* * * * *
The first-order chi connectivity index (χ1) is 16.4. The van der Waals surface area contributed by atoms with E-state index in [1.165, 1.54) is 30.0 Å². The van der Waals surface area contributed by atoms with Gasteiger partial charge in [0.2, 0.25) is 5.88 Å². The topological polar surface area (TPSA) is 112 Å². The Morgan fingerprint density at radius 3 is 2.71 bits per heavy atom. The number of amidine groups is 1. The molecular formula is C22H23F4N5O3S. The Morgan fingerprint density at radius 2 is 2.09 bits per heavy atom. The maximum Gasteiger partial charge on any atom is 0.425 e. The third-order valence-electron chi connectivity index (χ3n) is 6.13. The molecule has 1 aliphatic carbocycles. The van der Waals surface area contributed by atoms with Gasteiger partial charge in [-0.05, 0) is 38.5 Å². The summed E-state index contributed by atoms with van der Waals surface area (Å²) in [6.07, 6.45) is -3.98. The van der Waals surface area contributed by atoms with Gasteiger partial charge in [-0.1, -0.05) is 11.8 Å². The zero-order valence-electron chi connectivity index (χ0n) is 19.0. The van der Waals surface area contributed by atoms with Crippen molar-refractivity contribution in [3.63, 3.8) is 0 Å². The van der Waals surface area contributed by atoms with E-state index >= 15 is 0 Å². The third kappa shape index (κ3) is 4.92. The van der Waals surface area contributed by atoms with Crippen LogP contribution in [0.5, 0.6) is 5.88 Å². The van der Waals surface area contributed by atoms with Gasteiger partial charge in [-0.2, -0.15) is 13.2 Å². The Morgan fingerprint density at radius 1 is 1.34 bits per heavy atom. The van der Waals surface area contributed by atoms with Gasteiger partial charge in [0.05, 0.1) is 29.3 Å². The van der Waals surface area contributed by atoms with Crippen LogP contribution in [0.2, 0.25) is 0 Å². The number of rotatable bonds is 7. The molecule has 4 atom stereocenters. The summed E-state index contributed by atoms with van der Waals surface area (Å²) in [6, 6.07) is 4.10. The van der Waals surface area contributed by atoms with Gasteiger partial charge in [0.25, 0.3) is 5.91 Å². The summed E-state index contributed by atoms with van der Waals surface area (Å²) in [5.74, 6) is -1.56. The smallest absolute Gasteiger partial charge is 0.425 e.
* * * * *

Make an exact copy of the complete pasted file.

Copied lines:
The first-order chi connectivity index (χ1) is 16.4. The van der Waals surface area contributed by atoms with E-state index in [1.165, 1.54) is 30.0 Å². The van der Waals surface area contributed by atoms with Gasteiger partial charge in [0.2, 0.25) is 5.88 Å². The topological polar surface area (TPSA) is 112 Å². The Morgan fingerprint density at radius 3 is 2.71 bits per heavy atom. The number of amidine groups is 1. The molecular formula is C22H23F4N5O3S. The Morgan fingerprint density at radius 2 is 2.09 bits per heavy atom. The maximum Gasteiger partial charge on any atom is 0.425 e. The third-order valence-electron chi connectivity index (χ3n) is 6.13. The molecule has 1 aliphatic carbocycles. The van der Waals surface area contributed by atoms with Gasteiger partial charge in [-0.05, 0) is 38.5 Å². The summed E-state index contributed by atoms with van der Waals surface area (Å²) in [6.07, 6.45) is -3.98. The van der Waals surface area contributed by atoms with Gasteiger partial charge in [-0.1, -0.05) is 11.8 Å². The zero-order valence-electron chi connectivity index (χ0n) is 19.0. The van der Waals surface area contributed by atoms with Crippen molar-refractivity contribution in [3.63, 3.8) is 0 Å². The van der Waals surface area contributed by atoms with E-state index >= 15 is 0 Å². The third kappa shape index (κ3) is 4.92. The van der Waals surface area contributed by atoms with Crippen LogP contribution in [0.5, 0.6) is 5.88 Å². The van der Waals surface area contributed by atoms with Gasteiger partial charge in [-0.2, -0.15) is 13.2 Å². The Morgan fingerprint density at radius 1 is 1.34 bits per heavy atom. The van der Waals surface area contributed by atoms with Gasteiger partial charge in [0.05, 0.1) is 29.3 Å². The van der Waals surface area contributed by atoms with Crippen LogP contribution in [0.2, 0.25) is 0 Å². The number of rotatable bonds is 7. The molecule has 4 atom stereocenters. The summed E-state index contributed by atoms with van der Waals surface area (Å²) in [6, 6.07) is 4.10. The van der Waals surface area contributed by atoms with Gasteiger partial charge in [0.25, 0.3) is 5.91 Å². The summed E-state index contributed by atoms with van der Waals surface area (Å²) in [5.74, 6) is -1.56. The smallest absolute Gasteiger partial charge is 0.425 e.